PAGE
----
As we weather one of the most divisive eras in our nation’s history, even a well-intentioned wish of “Happy Holidays” feeds controversy.
But no matter what holiday we celebrate, humans hunger for a place at the table of acceptance in their communities. Saying “Happy Holidays” matters; it is the voice of welcome and acceptance without assumption.
How can this phrase invoke controversy or offend when it is an inclusive acknowledgement of many beliefs? “Happy Holidays" can imply Merry Christmas without negating other holidays. The greeting recognizes a festive season while offering everyone a seat at the table.
The story of the United States of America is complex. For 300 years starting in the 1600s, enslaved people from dozens of tribal cultures on the African continent were shipped to the East Coast and southern ports. Other waves of immigrants from around the globe sought the peaceful right to practice their beliefs and grow opportunity for themselves. And nearly a million inhabitants were already here with a 15,000-year history of their own rituals.
The 2000 U.S. census cited 573 Native American nations in addition to more than 100 immigrant ethnicities living in the U.S. Given our diverse origins, there are countless traditions contained in this hemisphere.
The complex U.S. of today offers more stories from a universe of voices previously unheard. The 21st century has offered a renewed understanding of human identities to include not just ethnicity, race and spiritual beliefs, but also gender identity and sexuality.
Our cultural cornucopia yields a unique and abundant array of food, art and perspectives. As we have grown our community in supporting the mission of the Womxn’s March Denver, we honor a variety of identities, and recognize that our diverse ancestors oppressed and were the oppressed. Our beliefs count, our voices count, and our votes count.
In our fast-paced world, “happy holidays” offers kindness but also recognizes our diversity. Let’s renew our faith in humanity and make the melting pot into a safe and accepting community.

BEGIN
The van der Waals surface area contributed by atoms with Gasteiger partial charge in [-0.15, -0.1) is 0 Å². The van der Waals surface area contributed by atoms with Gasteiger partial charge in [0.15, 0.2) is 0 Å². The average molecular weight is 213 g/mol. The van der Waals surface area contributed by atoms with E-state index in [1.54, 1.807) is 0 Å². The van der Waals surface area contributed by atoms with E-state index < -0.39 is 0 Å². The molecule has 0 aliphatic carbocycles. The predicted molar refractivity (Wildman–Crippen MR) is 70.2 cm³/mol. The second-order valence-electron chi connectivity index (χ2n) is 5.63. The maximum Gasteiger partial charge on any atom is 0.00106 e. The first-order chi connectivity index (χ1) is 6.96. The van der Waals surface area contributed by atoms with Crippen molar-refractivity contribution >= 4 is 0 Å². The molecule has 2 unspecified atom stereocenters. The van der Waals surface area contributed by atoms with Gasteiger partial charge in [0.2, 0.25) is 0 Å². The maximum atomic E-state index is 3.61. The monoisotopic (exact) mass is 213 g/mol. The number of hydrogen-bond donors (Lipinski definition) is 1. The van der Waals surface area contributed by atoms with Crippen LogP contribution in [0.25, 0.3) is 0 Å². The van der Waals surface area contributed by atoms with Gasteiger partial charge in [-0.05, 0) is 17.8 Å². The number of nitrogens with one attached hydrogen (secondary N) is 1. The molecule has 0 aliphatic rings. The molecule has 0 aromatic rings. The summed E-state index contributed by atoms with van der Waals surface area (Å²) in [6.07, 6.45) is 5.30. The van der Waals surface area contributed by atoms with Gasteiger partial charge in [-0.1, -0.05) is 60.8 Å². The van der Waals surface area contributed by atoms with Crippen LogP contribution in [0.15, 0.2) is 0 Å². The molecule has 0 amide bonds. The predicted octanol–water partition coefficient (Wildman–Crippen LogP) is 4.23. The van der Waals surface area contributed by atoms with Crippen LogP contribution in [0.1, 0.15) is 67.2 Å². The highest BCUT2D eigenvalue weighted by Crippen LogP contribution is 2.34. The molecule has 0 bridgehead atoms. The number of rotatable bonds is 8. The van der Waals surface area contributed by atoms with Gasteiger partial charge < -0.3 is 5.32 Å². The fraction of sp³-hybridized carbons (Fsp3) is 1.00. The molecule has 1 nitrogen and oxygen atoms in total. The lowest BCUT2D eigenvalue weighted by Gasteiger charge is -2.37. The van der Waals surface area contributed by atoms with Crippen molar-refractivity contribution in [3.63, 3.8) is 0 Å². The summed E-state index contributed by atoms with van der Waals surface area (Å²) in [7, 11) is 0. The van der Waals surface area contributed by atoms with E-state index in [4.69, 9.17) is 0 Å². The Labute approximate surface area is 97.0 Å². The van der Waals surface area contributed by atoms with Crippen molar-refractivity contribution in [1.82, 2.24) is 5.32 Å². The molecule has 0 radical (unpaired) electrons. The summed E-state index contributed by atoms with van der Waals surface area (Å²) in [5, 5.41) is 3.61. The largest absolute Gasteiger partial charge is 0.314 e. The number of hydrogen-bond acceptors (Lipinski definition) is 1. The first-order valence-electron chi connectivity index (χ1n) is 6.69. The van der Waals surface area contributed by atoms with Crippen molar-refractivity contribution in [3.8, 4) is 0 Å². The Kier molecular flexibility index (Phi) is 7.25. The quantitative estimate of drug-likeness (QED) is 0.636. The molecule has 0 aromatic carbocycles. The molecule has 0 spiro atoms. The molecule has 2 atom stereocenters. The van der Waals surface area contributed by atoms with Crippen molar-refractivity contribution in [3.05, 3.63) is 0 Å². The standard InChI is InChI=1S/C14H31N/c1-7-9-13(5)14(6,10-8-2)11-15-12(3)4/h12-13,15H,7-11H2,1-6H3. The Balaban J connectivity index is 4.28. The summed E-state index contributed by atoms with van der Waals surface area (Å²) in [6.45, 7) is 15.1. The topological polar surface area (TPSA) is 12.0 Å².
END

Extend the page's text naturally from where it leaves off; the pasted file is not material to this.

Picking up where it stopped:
The leadership team of the 2020 Womxn’s March Denver includes:
- Angela Astle, executive producer and founder, AthenaProjectArts.org
- Dr. Rohini Gupta, clinical assistant professor, University of Denver International Disaster Psychology Program and director of the Trauma and Disaster Recovery Clinic
- Sharon Hwang, owner of the Wellness Center, Inc.
- Kerry O’Grady, U.S. Secret Service Special agent, retired
- Susie Schuckman, nonprofit organization strategist
The Womxn’s March Denver invites you on January 18, 2020, to Civic Center Park for our Fourth Annual March (starting 9:30 a.m.) and Exhibition of Art and Community Outreach at the McNichols Building from 10:30 a.m. to 4 p.m. We are soliciting exhibitors for tables for approximately sixty nonprofit community groups and encourage applications from those who fight for reproductive rights, climate change, gun safety, immigrants, voter registration, sexual assault/domestic violence, and arts activism. Email firstname.lastname@example.org to participate. Free events will include a cappella choirs and dancer/drummer ensembles outdoors before and after the march. Inside McNichols there will be three free art exhibits, two community art workshops, a live podcast, live-streamed interviews, and other interactive events beginning at 10:30 a.m. Visit womxnsmarchdenver.org to register, purchase tickets and find more details. For those who aren’t able to pay $10 fees for the workshops and podcast, contact email@example.com. Follow us on social media: twitter.com/womxnsmarchDVR, facebook.com/womxnsmarchdenver and instagram.com/womxnsmarchdenver/.
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